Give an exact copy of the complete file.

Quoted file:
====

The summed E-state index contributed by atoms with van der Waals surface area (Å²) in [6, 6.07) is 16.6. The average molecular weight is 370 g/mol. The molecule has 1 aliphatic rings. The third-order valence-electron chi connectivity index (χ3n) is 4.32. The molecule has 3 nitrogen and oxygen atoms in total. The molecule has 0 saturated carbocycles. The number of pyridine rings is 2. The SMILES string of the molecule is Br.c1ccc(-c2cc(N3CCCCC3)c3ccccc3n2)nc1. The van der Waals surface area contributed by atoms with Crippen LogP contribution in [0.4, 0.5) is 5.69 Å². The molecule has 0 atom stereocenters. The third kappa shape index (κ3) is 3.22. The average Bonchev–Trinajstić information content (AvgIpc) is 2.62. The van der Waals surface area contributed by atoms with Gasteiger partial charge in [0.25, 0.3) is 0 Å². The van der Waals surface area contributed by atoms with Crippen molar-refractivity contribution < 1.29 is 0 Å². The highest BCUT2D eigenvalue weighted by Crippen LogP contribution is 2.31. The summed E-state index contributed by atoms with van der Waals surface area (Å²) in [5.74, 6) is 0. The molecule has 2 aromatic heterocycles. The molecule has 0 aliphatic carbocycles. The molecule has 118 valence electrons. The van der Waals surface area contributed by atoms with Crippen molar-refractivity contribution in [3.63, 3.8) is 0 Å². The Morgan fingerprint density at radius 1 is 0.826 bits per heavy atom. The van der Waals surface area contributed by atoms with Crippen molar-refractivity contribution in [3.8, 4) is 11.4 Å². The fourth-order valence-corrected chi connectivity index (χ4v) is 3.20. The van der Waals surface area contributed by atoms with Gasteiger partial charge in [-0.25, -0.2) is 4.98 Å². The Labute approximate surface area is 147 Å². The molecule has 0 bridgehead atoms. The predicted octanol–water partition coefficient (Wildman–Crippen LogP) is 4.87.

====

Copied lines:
The summed E-state index contributed by atoms with van der Waals surface area (Å²) in [6, 6.07) is 16.6. The average molecular weight is 370 g/mol. The molecule has 1 aliphatic rings. The third-order valence-electron chi connectivity index (χ3n) is 4.32. The molecule has 3 nitrogen and oxygen atoms in total. The molecule has 0 saturated carbocycles. The number of pyridine rings is 2. The SMILES string of the molecule is Br.c1ccc(-c2cc(N3CCCCC3)c3ccccc3n2)nc1. The van der Waals surface area contributed by atoms with Crippen LogP contribution in [0.4, 0.5) is 5.69 Å². The molecule has 0 atom stereocenters. The third kappa shape index (κ3) is 3.22. The average Bonchev–Trinajstić information content (AvgIpc) is 2.62. The van der Waals surface area contributed by atoms with Gasteiger partial charge in [0.25, 0.3) is 0 Å². The van der Waals surface area contributed by atoms with Crippen molar-refractivity contribution < 1.29 is 0 Å². The highest BCUT2D eigenvalue weighted by Crippen LogP contribution is 2.31. The summed E-state index contributed by atoms with van der Waals surface area (Å²) in [5.74, 6) is 0. The molecule has 2 aromatic heterocycles. The molecule has 0 aliphatic carbocycles. The molecule has 118 valence electrons. The van der Waals surface area contributed by atoms with Crippen molar-refractivity contribution in [3.63, 3.8) is 0 Å². The Morgan fingerprint density at radius 1 is 0.826 bits per heavy atom. The van der Waals surface area contributed by atoms with Crippen molar-refractivity contribution in [3.8, 4) is 11.4 Å². The fourth-order valence-corrected chi connectivity index (χ4v) is 3.20. The van der Waals surface area contributed by atoms with Gasteiger partial charge in [-0.25, -0.2) is 4.98 Å². The Labute approximate surface area is 147 Å². The molecule has 0 bridgehead atoms. The predicted octanol–water partition coefficient (Wildman–Crippen LogP) is 4.87.